The land of fabled dragons.
By Rohit Bansal
Bhutan is rich in culture and has high spiritual values. It has the world’s highest gross national happiness index and is a visual feast for nature lovers. It has unchallenged peace and serenity. Ruled by the Wangchuck dynasty, Bhutenese people love their royal king and queen.
A direct Druk Airways flight from Delhi takes you to the international airport at Paro. Snow-capped mountainous peaks emerge like spikes from the vast endless carpet of clouds. If it’s lucky enough to get sunny conditions, one can witness the breathtaking view of Mount Everest, which the pilot gladly announces during the flight. It gives the feeling of actually conquering the highest peak in the world. The airport is situated in a valley surrounded by hills on all sides and the landing itself is a great spectacle.
Takshang, popularly known as Tiger Nest, is their famous shrine. Stories say that Guru Rinpoche Padmasambhava meditated here on his return from Tibet on a tigress. Situated amongst high cliffs, it is a must for trekking lovers.
Dzongs are the most revered and picturesque places in Bhutan. Each city has its strategically located dzong. It is a fortress and is the seat of temporal and spiritual administration. The capital city of Thimphu houses all the ministries in it.
In the rest there are government offices, court and a huge lakhang (temple). People elegantly dressed in their traditional embroided attire – kira for ladies and baku for gents, gather here during festivals. Tsechu, in the month of October is a season of sales and discounts. People perform folk dances, wearing very colourful masks.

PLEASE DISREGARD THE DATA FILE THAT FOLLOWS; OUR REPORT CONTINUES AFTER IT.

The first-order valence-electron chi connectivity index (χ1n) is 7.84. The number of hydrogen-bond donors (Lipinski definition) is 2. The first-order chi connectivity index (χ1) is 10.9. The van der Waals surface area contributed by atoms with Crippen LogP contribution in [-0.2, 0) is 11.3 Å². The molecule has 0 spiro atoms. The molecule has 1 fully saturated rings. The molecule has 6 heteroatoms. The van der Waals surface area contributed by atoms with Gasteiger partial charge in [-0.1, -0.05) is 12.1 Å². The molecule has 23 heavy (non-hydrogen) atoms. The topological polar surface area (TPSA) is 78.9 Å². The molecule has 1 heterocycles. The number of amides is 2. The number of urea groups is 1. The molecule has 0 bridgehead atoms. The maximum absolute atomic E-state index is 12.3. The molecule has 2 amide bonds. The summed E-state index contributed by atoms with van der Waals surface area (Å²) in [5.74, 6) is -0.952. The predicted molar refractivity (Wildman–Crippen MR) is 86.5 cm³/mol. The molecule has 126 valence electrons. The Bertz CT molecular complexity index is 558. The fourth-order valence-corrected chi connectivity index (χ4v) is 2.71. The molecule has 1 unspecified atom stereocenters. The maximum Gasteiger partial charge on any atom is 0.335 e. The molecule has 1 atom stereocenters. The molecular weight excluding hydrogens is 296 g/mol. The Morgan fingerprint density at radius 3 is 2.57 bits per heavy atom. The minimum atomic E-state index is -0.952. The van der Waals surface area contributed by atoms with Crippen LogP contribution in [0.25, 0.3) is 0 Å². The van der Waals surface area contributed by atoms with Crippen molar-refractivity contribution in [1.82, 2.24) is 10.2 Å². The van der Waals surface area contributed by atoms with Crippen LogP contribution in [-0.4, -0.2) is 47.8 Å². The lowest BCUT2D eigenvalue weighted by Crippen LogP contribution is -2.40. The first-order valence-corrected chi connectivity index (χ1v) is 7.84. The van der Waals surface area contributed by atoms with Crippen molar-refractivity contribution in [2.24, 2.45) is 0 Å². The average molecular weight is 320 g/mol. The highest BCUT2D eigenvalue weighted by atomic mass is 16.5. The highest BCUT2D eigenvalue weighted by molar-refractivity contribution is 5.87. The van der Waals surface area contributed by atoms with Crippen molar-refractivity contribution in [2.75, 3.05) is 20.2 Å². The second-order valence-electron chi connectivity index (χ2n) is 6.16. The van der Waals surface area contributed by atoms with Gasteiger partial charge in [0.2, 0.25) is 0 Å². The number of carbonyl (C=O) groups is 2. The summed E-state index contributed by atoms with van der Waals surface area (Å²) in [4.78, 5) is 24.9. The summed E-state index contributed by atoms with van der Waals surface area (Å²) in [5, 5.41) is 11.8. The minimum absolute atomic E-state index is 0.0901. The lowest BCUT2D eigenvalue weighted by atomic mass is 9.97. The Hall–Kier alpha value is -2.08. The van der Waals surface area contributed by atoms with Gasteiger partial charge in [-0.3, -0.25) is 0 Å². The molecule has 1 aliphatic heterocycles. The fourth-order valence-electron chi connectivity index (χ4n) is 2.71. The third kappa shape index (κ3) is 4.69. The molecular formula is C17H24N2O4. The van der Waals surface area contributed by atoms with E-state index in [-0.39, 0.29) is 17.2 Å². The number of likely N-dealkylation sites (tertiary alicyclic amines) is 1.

The dzong of Punakha
The dzong of Punakha sits in all its splendour at the confluence of Phochhu (male) and Mochhu (female) – the two main rivers of Bhutan – surrounded by vast green paddy fields. It is connected via a wooden bridge. The roofs are majestic with artistic use of golden colour and a dragon mouth at each corner. It was seat of government until 1955.
The Chime Lakhang at Paro is said to be very auspicious, especially for childless couples. Buddhist flags of red, green, blue, yellow and white with holy mantras written on them are seen all over the place. These, when fluttering in wind, it is believed release tashi delek – good luck and blessings – for the Bhutenese people.
I encountered several child monks dressed in red robes practising a long musical instrument, a variant of the alphorn and also the very melodious tunes from a slender flute made of a bamboo stick. I also tried my hand at it, but failed miserably.
There is a golden statue of a sitting Buddha, arguably the highest in the world, atop a hill facing Thimphu valley. It is seen from all over Thimphu. The clock tower in the central market reminds one of the Lal Chowk at Srinagar. The currency is the ngultrum and is equal to an Indian rupee. Indian currency is easily accepted at shops. Bargaining is not so much.
Takin, their national animal, can be spotted in Thimphu zoo. Blue poppy, the national flower, is not so easily seen. I saw a raven, their national bird, sitting on grass in Dochula, a mountain pass comprising 108 chortens or stupas built in honour of King Victory. It has a good cafeteria and is a must-do stopover during the journey from Thimphu to Punakha.
Bhutenese are simple people and are famous for red chillis. They love spicy food. Before the setting of winter, they dry a lot of chillis on their sloping rooftops. They even gift each other chillis, like we take sweets on special occasions.
The mushrooms are delicious. Butter tea and red rice are a treat to the palate. The leaves of the plant doma, growing as creepers in Bhutan when chewed as such, give an intense taste of Indian paan with betel nut.
The legendary Jakata tales of ‘Four Harmonious Friends’ – elephant, monkey, rabbit and bird – enjoying the fruits of an overhead tree, gives the moral of each one working to its strength coherently for